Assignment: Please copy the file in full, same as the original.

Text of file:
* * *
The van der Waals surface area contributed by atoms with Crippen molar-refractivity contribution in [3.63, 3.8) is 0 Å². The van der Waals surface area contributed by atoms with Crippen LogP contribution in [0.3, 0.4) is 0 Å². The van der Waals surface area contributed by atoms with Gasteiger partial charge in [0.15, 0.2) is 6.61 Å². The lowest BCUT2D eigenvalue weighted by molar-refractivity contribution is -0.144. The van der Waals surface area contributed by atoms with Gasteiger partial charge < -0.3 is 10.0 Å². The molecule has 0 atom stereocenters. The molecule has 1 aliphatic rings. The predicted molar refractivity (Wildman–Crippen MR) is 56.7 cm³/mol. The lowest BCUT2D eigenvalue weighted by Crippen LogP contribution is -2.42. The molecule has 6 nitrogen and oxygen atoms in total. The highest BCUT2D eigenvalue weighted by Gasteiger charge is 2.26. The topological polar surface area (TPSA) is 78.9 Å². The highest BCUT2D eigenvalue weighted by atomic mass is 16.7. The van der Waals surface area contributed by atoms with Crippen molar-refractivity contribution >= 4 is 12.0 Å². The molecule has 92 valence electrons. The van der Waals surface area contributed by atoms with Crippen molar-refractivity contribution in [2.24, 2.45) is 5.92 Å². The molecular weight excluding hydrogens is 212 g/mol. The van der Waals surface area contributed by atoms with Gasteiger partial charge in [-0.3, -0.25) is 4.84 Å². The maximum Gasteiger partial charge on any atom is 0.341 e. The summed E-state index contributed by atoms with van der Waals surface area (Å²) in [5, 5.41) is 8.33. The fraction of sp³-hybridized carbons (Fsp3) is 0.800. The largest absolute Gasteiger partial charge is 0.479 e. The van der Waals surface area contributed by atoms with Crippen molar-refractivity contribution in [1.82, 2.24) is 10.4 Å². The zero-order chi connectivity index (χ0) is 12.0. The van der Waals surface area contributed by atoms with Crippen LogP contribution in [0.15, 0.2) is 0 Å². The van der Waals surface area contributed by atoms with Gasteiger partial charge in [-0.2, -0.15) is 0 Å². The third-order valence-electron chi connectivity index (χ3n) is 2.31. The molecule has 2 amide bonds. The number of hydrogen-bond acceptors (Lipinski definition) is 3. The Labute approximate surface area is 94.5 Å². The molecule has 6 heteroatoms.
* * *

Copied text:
The van der Waals surface area contributed by atoms with Crippen molar-refractivity contribution in [3.63, 3.8) is 0 Å². The van der Waals surface area contributed by atoms with Crippen LogP contribution in [0.3, 0.4) is 0 Å². The van der Waals surface area contributed by atoms with Gasteiger partial charge in [0.15, 0.2) is 6.61 Å². The lowest BCUT2D eigenvalue weighted by molar-refractivity contribution is -0.144. The van der Waals surface area contributed by atoms with Gasteiger partial charge < -0.3 is 10.0 Å². The molecule has 0 atom stereocenters. The molecule has 1 aliphatic rings. The predicted molar refractivity (Wildman–Crippen MR) is 56.7 cm³/mol. The lowest BCUT2D eigenvalue weighted by Crippen LogP contribution is -2.42. The molecule has 6 nitrogen and oxygen atoms in total. The highest BCUT2D eigenvalue weighted by Gasteiger charge is 2.26. The topological polar surface area (TPSA) is 78.9 Å². The highest BCUT2D eigenvalue weighted by atomic mass is 16.7. The van der Waals surface area contributed by atoms with Crippen molar-refractivity contribution >= 4 is 12.0 Å². The molecule has 92 valence electrons. The van der Waals surface area contributed by atoms with Crippen molar-refractivity contribution in [2.24, 2.45) is 5.92 Å². The molecular weight excluding hydrogens is 212 g/mol. The van der Waals surface area contributed by atoms with Gasteiger partial charge in [-0.3, -0.25) is 4.84 Å². The maximum Gasteiger partial charge on any atom is 0.341 e. The summed E-state index contributed by atoms with van der Waals surface area (Å²) in [5, 5.41) is 8.33. The fraction of sp³-hybridized carbons (Fsp3) is 0.800. The largest absolute Gasteiger partial charge is 0.479 e. The van der Waals surface area contributed by atoms with Crippen molar-refractivity contribution in [1.82, 2.24) is 10.4 Å². The zero-order chi connectivity index (χ0) is 12.0. The van der Waals surface area contributed by atoms with Crippen LogP contribution in [0.15, 0.2) is 0 Å². The van der Waals surface area contributed by atoms with Gasteiger partial charge in [-0.2, -0.15) is 0 Å². The third-order valence-electron chi connectivity index (χ3n) is 2.31. The molecule has 2 amide bonds. The number of hydrogen-bond acceptors (Lipinski definition) is 3. The Labute approximate surface area is 94.5 Å². The molecule has 6 heteroatoms.